Q: A separate question. Sorry, General. Today a helicopter, a mysterious helicopter was crashed -- crashed in Northern Iraq and it came out that it was carrying PKK elements. My question is, does the United States provide helicopter piloting training to SDF partners in Syria or not?
GEN. RYDER: I -- not to my knowledge. No. We do not. Thank you. Fadi?
Q: Thank you, General. Just want to follow up on the drone issue incident. So, first question, yesterday the last assessment we heard is it's not clear whether this collision was intentional or not.
Do you have an update on the -- on this assessment, whether the Russians did this on purpose? And the second question is, the indications that the Russian might be trying to recover some of the debris, you talked about deep water in the Black Sea. But are you ruling out maybe the Russians being able to use some technology or divers to be able to recover the debris? Thank you.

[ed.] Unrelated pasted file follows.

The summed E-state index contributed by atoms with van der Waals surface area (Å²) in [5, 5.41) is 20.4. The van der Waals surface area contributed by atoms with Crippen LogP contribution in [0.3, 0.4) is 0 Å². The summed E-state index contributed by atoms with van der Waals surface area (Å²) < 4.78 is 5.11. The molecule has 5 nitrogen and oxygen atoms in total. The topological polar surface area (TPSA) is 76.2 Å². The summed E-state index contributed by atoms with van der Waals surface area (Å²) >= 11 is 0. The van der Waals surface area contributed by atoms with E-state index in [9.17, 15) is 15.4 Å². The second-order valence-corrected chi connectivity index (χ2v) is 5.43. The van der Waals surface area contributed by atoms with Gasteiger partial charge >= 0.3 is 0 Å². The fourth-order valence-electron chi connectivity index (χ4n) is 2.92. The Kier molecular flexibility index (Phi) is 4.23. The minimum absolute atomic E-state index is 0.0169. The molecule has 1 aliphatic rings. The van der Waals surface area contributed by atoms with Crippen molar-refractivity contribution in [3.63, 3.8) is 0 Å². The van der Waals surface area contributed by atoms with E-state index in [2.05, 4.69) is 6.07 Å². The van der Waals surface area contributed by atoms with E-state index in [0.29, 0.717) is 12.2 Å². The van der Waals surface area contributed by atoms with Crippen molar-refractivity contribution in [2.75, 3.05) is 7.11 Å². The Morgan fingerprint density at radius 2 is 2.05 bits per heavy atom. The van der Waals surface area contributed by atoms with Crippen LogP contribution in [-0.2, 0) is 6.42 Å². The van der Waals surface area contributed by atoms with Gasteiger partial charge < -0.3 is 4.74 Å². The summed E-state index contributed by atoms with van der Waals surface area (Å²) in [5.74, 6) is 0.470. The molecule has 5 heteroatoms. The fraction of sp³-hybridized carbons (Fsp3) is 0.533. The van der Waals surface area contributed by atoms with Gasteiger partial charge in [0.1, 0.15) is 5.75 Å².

GEN. RYDER: Yes, thank you. So, on the latter part of your question, I don't want to speculate, again, this is U.S. property, but it's our assessment, again, that it is very highly unlikely that even if they were to recover it that there would be anything useful in that regard.
In terms of was this intentional, I'll tell you what we know and what we don't know. We do know that this aggressive behavior was intentional by -- on the part of the pilots. Whether or not they hit the drone on purpose we don't know. But it clearly demonstrates either poor airmanship or reckless behavior, because just from an airman standpoint, why would you hit another aircraft with your aircraft in the sky.
And so, again, reckless, dangerous, unsafe, unprofessional behavior, which is why, again, we have called on the Russians to conduct their operations safely and professionally. Thank you.
Come back here.
Hi. Let me go here. Sorry, Joe. We'll go here and then we'll go here.
Q: Thanks, General. I have two questions. First questions, Senator Mitt Romney on the (inaudible), have they introduced their bipartisan legislation that would direct the administration to develop a strategy toward the Black Sea region. So, do you believe, General, that the recent strategy need to be developed or more be specific?